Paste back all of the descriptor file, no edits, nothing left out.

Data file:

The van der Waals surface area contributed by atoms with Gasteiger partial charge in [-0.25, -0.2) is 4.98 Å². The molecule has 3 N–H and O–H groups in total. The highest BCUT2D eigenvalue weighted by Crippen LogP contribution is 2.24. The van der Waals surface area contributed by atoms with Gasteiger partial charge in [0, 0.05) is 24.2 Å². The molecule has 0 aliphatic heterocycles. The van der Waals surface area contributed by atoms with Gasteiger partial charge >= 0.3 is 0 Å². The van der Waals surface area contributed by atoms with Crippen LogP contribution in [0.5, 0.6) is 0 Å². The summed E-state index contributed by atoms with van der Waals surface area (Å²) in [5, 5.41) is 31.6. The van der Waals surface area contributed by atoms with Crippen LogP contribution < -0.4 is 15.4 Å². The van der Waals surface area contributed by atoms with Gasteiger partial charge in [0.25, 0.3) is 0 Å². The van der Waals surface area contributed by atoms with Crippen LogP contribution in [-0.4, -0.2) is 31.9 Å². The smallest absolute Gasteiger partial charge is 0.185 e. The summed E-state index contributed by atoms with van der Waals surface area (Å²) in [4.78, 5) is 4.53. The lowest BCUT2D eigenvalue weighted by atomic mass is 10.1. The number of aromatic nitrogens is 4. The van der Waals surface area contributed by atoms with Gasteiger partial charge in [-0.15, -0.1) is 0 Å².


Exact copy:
The van der Waals surface area contributed by atoms with Gasteiger partial charge in [-0.25, -0.2) is 4.98 Å². The molecule has 3 N–H and O–H groups in total. The highest BCUT2D eigenvalue weighted by Crippen LogP contribution is 2.24. The van der Waals surface area contributed by atoms with Gasteiger partial charge in [0, 0.05) is 24.2 Å². The molecule has 0 aliphatic heterocycles. The van der Waals surface area contributed by atoms with Gasteiger partial charge >= 0.3 is 0 Å². The van der Waals surface area contributed by atoms with Crippen LogP contribution in [0.5, 0.6) is 0 Å². The summed E-state index contributed by atoms with van der Waals surface area (Å²) in [5, 5.41) is 31.6. The van der Waals surface area contributed by atoms with Crippen LogP contribution < -0.4 is 15.4 Å². The van der Waals surface area contributed by atoms with Gasteiger partial charge in [0.25, 0.3) is 0 Å². The van der Waals surface area contributed by atoms with Crippen LogP contribution in [-0.4, -0.2) is 31.9 Å². The smallest absolute Gasteiger partial charge is 0.185 e. The summed E-state index contributed by atoms with van der Waals surface area (Å²) in [4.78, 5) is 4.53. The lowest BCUT2D eigenvalue weighted by atomic mass is 10.1. The number of aromatic nitrogens is 4. The van der Waals surface area contributed by atoms with Gasteiger partial charge in [-0.15, -0.1) is 0 Å².